Experts seek relaxation of power and land rules as well as sops for fast-charging infrastructure 

Government officials, particularly from the Ministry of Power, have been holding regular consultations with companies operating in the electric vehicle (EV) sector to encourage interoperability among battery charging standards. Senior executives within the EV industry have confirmed that these discussions have been ongoing for several months. However, no specific rules or policies have been created yet concerning fast-charging facilities. Industry leaders recommend streamlined regulations regarding power and land usage, along with targeted subsidies for fast-charging infrastructure, to incentivize the establishment of these facilities and drive the adoption of EVs.

India is gradually transitioning from fast-charging protocols like DC-001, mainly used for light commercial vehicles, to the newer European Combined Charging System 2 (CCS-2), which is widely used for private vehicles and heavy-duty commercial vehicles. Additionally, some vehicles use alternative protocols such as the Japanese CHArge de MOve (CHAde-MO). While DC-001 offers voltages of up to 72 volts, CCS-2 delivers higher voltages of 300 volts and above.

Last March, the government announced an ₹800 crore subsidy for state-run oil marketing companies to establish 7,432 EV charging stations. However, the subsidy was exclusively for chargers using the CCS protocol, despite many EVs still not utilizing the more expensive CCS charging. The government refrains from mandating a specific protocol for EV charging infrastructure, instead opting for a less prescriptive and more consultative approach given the fragmented market, which could impede EV adoption. The expectation is that private players will advocate for interoperability.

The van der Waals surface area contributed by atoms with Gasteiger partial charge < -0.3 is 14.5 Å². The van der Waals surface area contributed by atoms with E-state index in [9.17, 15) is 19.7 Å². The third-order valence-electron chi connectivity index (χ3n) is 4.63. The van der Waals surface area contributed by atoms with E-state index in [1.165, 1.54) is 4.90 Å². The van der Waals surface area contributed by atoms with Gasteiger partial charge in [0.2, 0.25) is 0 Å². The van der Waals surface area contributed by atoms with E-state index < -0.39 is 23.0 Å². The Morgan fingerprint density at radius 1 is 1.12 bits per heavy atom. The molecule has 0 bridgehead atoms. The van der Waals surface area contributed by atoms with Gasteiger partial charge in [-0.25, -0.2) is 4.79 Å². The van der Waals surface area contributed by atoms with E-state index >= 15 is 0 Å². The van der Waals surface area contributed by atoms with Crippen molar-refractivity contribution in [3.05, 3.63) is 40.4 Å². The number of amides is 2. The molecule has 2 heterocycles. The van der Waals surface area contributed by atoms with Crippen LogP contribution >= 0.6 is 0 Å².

Interoperability initiatives also extend to two-wheelers, with Ola Electric following the Type-6 standard, while rival Ather Energy utilizes the Light Electric Combined Charging System (LECCS). According to multiple industry executives, just over 10% of all charging activity across commercial and private vehicles uses fast chargers. Fast chargers offer various benefits, including alleviating range anxiety, minimizing charging station dwell times, and catering to customers without home charging facilities.

Vignesh Reviraj, head of product (ecosystem) at Ather Energy, emphasized that for commercial vehicles, fast charging can enhance asset utilization. Frequent fast charging sessions can optimize EV utilization by reducing charging durations, as batteries degrade over time.

Achieving interoperability poses challenges, as it requires standardization across hardware, equipment, battery management software, customer apps, and payment systems. For instance, Ather relinquished patents for its LECCS charging connector, developed in-house, for broader usage. The connector received approval as an open-source standard from the Bureau of Indian Standards in September last year, facilitating greater compatibility and interoperability within the EV charging ecosystem.

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